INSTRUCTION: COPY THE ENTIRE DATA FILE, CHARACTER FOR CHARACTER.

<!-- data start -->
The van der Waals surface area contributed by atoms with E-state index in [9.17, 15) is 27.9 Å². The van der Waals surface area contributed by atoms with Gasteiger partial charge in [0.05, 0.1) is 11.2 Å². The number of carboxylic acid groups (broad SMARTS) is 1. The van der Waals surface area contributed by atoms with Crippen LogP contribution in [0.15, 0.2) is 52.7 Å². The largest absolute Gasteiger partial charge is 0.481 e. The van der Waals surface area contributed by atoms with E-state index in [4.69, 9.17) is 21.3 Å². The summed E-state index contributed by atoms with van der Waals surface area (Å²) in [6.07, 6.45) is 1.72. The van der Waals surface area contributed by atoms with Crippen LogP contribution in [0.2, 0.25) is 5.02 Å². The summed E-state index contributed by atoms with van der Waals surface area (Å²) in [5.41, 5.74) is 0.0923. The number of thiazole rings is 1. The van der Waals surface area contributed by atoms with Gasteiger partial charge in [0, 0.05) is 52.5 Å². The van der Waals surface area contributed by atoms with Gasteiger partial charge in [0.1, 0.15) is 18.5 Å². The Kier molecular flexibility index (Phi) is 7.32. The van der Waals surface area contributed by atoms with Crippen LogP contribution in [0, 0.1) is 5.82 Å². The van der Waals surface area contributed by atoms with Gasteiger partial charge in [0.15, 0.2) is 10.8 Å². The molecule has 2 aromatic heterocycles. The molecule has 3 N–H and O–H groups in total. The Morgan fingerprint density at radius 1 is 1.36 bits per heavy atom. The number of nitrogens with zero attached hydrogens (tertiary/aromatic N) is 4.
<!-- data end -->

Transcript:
The van der Waals surface area contributed by atoms with E-state index in [9.17, 15) is 27.9 Å². The van der Waals surface area contributed by atoms with Gasteiger partial charge in [0.05, 0.1) is 11.2 Å². The number of carboxylic acid groups (broad SMARTS) is 1. The van der Waals surface area contributed by atoms with Crippen LogP contribution in [0.15, 0.2) is 52.7 Å². The largest absolute Gasteiger partial charge is 0.481 e. The van der Waals surface area contributed by atoms with E-state index in [4.69, 9.17) is 21.3 Å². The summed E-state index contributed by atoms with van der Waals surface area (Å²) in [6.07, 6.45) is 1.72. The van der Waals surface area contributed by atoms with Crippen LogP contribution in [0.2, 0.25) is 5.02 Å². The summed E-state index contributed by atoms with van der Waals surface area (Å²) in [5.41, 5.74) is 0.0923. The number of thiazole rings is 1. The van der Waals surface area contributed by atoms with Gasteiger partial charge in [0, 0.05) is 52.5 Å². The van der Waals surface area contributed by atoms with Gasteiger partial charge in [0.1, 0.15) is 18.5 Å². The Kier molecular flexibility index (Phi) is 7.32. The van der Waals surface area contributed by atoms with Crippen LogP contribution in [0, 0.1) is 5.82 Å². The van der Waals surface area contributed by atoms with Gasteiger partial charge in [0.15, 0.2) is 10.8 Å². The molecule has 2 aromatic heterocycles. The molecule has 3 N–H and O–H groups in total. The Morgan fingerprint density at radius 1 is 1.36 bits per heavy atom. The number of nitrogens with zero attached hydrogens (tertiary/aromatic N) is 4.